By Anthony H. Cordesman
No one should underestimate the value of the cruise missile strikes the United States launched on April 7, 2017. Attacking a single air base will scarcely cripple the Syrian Air Force, nor will it limit Syria's ability to use its remaining chemical weapons. The strikes have, however, sent a very important signal to both America's friends, its critics, and its enemies.
One key message is that in the first real crisis of his Presidency, President Donald J. Trump listened to his expert advisors, proved to be flexible in changing his position, chose an option proportionate to the task, communicated effectively with Russia to avoid Russian losses, and acted quickly. He neither failed to act, nor did he overreact, and he sent a clear message that the United States would not only confront a localized threat—but would act in spite of Russian pressure.
The U.S. strikes will not, by themselves, alter the course of the Syrian civil war, nor will they reduce the overall level of civilian suffering. The strikes may well, however, have set a precedent that will keep Assad from using chemical weapons again, as well as send a broader message that the United States will stand up to Russia. They have also shown that the United States will still use force when necessary—something many states in the Middle East and outside it had come to question—along with U.S. willingness to establish real-world "red lines" in dealing with any power that uses weapons of mass destruction.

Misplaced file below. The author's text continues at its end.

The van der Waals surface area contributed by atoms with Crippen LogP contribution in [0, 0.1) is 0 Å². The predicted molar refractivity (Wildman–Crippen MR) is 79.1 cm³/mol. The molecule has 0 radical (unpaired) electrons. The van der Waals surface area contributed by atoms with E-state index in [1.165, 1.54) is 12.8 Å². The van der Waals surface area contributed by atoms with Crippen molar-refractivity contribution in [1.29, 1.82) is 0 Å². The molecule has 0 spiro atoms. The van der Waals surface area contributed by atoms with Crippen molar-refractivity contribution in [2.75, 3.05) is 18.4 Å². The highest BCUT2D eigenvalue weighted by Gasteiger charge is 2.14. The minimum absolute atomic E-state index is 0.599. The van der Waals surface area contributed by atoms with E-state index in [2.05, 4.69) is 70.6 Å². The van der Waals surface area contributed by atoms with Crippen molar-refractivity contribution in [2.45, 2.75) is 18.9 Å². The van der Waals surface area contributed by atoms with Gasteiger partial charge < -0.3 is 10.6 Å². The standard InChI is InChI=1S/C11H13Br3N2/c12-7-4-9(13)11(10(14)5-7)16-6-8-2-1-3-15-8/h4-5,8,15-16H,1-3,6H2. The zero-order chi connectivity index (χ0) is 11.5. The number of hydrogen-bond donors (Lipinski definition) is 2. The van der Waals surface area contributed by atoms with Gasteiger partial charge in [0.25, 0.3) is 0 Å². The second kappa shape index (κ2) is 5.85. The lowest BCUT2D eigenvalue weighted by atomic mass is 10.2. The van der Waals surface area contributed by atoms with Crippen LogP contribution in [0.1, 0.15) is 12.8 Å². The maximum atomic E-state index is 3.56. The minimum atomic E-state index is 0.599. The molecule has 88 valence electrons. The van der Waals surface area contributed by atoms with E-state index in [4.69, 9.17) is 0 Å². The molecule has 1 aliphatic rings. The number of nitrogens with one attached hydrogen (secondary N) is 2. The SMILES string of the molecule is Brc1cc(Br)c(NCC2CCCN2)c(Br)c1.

The U.S. action may also have a broader impact in limiting Assad's use of state terrorism against his own people. The United States has focused far too much on ISIS and extremist violence by non-state actors. State terrorism by a secular authoritarian like Assad is no better than violent religious extremism by a non-state actors, and the impact of chemical weapons and barrel bombs have shown that state terrorism can be, in fact, far worse.